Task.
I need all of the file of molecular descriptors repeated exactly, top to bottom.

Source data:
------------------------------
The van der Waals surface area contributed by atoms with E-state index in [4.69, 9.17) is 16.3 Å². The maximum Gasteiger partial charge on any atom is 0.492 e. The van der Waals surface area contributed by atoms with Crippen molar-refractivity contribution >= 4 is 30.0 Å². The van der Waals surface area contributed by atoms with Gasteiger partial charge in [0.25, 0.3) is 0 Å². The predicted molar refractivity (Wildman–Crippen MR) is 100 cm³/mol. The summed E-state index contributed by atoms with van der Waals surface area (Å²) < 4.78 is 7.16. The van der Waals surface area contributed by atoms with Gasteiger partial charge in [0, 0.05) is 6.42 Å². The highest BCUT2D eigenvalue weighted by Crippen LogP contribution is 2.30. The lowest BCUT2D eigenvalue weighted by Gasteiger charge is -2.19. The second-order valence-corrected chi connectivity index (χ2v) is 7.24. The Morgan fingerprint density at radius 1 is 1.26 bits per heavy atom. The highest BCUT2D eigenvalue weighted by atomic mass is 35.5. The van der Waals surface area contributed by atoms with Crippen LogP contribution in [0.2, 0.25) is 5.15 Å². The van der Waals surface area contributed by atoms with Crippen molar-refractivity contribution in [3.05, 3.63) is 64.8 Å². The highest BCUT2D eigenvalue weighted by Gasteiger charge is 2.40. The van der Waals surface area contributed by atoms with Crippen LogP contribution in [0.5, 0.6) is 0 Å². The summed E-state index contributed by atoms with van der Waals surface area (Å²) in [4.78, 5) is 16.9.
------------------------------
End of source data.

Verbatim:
The van der Waals surface area contributed by atoms with E-state index in [4.69, 9.17) is 16.3 Å². The maximum Gasteiger partial charge on any atom is 0.492 e. The van der Waals surface area contributed by atoms with Crippen molar-refractivity contribution >= 4 is 30.0 Å². The van der Waals surface area contributed by atoms with Gasteiger partial charge in [0.25, 0.3) is 0 Å². The predicted molar refractivity (Wildman–Crippen MR) is 100 cm³/mol. The summed E-state index contributed by atoms with van der Waals surface area (Å²) < 4.78 is 7.16. The van der Waals surface area contributed by atoms with Gasteiger partial charge in [0, 0.05) is 6.42 Å². The highest BCUT2D eigenvalue weighted by Crippen LogP contribution is 2.30. The lowest BCUT2D eigenvalue weighted by Gasteiger charge is -2.19. The second-order valence-corrected chi connectivity index (χ2v) is 7.24. The Morgan fingerprint density at radius 1 is 1.26 bits per heavy atom. The highest BCUT2D eigenvalue weighted by atomic mass is 35.5. The van der Waals surface area contributed by atoms with Crippen LogP contribution in [0.2, 0.25) is 5.15 Å². The van der Waals surface area contributed by atoms with Crippen molar-refractivity contribution in [3.05, 3.63) is 64.8 Å². The highest BCUT2D eigenvalue weighted by Gasteiger charge is 2.40. The van der Waals surface area contributed by atoms with Crippen LogP contribution in [0.5, 0.6) is 0 Å². The summed E-state index contributed by atoms with van der Waals surface area (Å²) in [4.78, 5) is 16.9.